We worked all day and had an app taking pictures pretty quickly, but needed to re-vamp things a little to get something that we could integrate properly with the rest of the project. Around dinner time I was getting a little frustrated, but my frustration soon ended when they started serving drinks. I had a beer or two and found myself having a lot of fun joking about how bad our code was, and about the project in general. I liked hanging out with the guys.

Around 11 PM we decided that while there was more work to be done, we could accomplish what we needed to with the app from our apartment. We packed up and went to leave the venue, only to find some sort of weird concert-like event going on in the other room. We stayed a few minutes to observe, and a few others took advantage of the open bar while I grabbed a few pictures.

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The concert venue

Eventually we left, and my android-dev partner and I worked for another hour or so to wrap up the major implementation and fix the design. I ate more of my giant chocolate bar while we worked, and around 1AM we headed to bed.

The next morning I woke up and had another cold shower before heading out to the event. When we arrived I began to test my code from the previous evening and found things to be working (more-or-less) smoothly. We had to present our progress by 2PM, so before too long we were trying to shoot a video to showcase our demonstration. We could successfully shake our accelerometer and have several nearby phones start taking and uploading pictures. A few of the guys mocked-up cars to place the phones in, and we staged a cheesy “hit and run” scene with the cutouts.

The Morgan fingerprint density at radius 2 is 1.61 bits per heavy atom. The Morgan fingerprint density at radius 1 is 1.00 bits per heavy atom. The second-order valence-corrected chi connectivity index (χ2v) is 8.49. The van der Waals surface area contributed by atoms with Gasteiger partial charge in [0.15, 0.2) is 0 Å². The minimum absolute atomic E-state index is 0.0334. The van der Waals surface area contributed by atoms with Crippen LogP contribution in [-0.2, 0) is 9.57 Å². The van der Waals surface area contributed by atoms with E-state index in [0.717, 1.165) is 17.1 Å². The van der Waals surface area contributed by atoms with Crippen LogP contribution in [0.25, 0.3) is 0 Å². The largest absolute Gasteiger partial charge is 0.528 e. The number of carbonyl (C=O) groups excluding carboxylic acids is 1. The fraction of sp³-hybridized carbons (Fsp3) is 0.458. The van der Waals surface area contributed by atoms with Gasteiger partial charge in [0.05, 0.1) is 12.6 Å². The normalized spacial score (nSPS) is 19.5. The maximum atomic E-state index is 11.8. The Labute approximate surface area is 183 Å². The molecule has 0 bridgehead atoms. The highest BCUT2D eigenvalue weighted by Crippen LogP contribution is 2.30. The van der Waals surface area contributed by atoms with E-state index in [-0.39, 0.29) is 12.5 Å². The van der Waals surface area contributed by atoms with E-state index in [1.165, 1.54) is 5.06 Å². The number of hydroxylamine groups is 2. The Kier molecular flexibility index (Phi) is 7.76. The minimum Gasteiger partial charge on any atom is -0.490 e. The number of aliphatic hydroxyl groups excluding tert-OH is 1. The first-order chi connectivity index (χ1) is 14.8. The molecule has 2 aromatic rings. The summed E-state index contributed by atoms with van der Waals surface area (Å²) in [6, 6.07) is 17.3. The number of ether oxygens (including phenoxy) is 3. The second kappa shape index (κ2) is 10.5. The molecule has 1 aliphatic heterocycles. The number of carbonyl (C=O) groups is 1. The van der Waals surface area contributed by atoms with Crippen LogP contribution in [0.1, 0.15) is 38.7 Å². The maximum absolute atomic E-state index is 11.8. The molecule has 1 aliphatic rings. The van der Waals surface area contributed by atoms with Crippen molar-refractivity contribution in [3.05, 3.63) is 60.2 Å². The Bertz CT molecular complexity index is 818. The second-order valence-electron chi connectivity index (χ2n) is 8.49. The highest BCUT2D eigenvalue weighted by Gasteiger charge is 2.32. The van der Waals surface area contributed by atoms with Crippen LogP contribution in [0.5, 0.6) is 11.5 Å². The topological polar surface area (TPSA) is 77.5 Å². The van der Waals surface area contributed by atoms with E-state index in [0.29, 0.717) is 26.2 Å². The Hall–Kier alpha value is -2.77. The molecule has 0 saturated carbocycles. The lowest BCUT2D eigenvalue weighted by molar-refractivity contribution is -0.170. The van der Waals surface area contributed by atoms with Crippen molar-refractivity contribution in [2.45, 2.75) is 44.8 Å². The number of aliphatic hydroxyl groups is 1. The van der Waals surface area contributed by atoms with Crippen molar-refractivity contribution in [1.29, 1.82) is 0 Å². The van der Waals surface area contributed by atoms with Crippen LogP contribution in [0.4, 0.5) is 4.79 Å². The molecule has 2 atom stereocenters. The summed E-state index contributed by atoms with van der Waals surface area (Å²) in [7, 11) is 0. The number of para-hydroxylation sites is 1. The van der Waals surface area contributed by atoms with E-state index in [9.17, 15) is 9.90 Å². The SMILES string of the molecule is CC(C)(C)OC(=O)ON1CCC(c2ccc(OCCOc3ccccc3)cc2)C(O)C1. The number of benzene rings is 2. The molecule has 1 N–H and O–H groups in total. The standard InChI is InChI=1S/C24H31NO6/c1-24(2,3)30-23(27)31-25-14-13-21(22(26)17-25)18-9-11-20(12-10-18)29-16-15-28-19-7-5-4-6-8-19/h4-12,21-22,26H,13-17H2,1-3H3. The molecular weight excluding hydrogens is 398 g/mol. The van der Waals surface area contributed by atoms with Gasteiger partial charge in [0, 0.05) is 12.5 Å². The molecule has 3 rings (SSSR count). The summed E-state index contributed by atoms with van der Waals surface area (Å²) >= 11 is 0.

By 2PM we were ready to show our product. Our business team had put together a rock-solid presentation, and our demo video, while crude, showcased the concept. We had succeeded and felt proud of what we’d built. We had a good use case, interested stakeholders, and a (barely) working prototype.

In our hackathon there were about 20 entrants, and I didn’t like most of the entries. Several of the attendees came to the event with an idea in mind, and more than a few were actually start-ups trying to get exposure and be noticed. I thought that defeated the purpose of the hackathon as a medium, and it seemed like a waste of their time and money to be there to me.

We did not win – I am fine with that, as we had some difficulty with our presentation due to A/V issues and we were only allotted a 3 minute timeslot, so our showing was not our strongest. However we were confused by the business-case winner, who showcased a meet-up app for scooter riders. I didn’t really understand the benefit or the utility of such an app; maybe it was too European for me.

The technical winners were better, but still not all that impressive in my mind. They demonstrated simple convoying of indoor robots using 2D-barcodes in ROS. They likely pulled a lot of largely off-the-shelf ROS-nodes to accomplish this, but the fact that they had a working demo was nice.

A few entries there were (at the risk of sounding rude) comically bad. One guy was talking about vaguely increasing factory automation despite the fact that there was a separate hackathon competition for connected manufacturing. Another pitched a free internet radio service with no advertisements, but “local sponsored content.” It was not clear how these were not advertisements. He had a start-up for this idea. There were other ideas that were pretty bad too, and a few good ones. I was a little frustrated as it seemed like not many people had novel ideas they were pitching and we at least had that.

Nevertheless, I enjoyed my time at the hackathon and may look into pursuing more of them in the future. We hung out a bit after the awards ceremony and grabbed some vegan Mexican food after the event. We went home and called it an early night, tired after long days of programming and short nights of programming. I’m glad I took part in the event, and not only because I got to hang out with people and spend the  better part of a week in Berlin. With the hackathon over, I found myself in the historic city though, poised to spend the weekend exploring there. More on that next time. Until then,

Best wishes and safe travels,

– Ben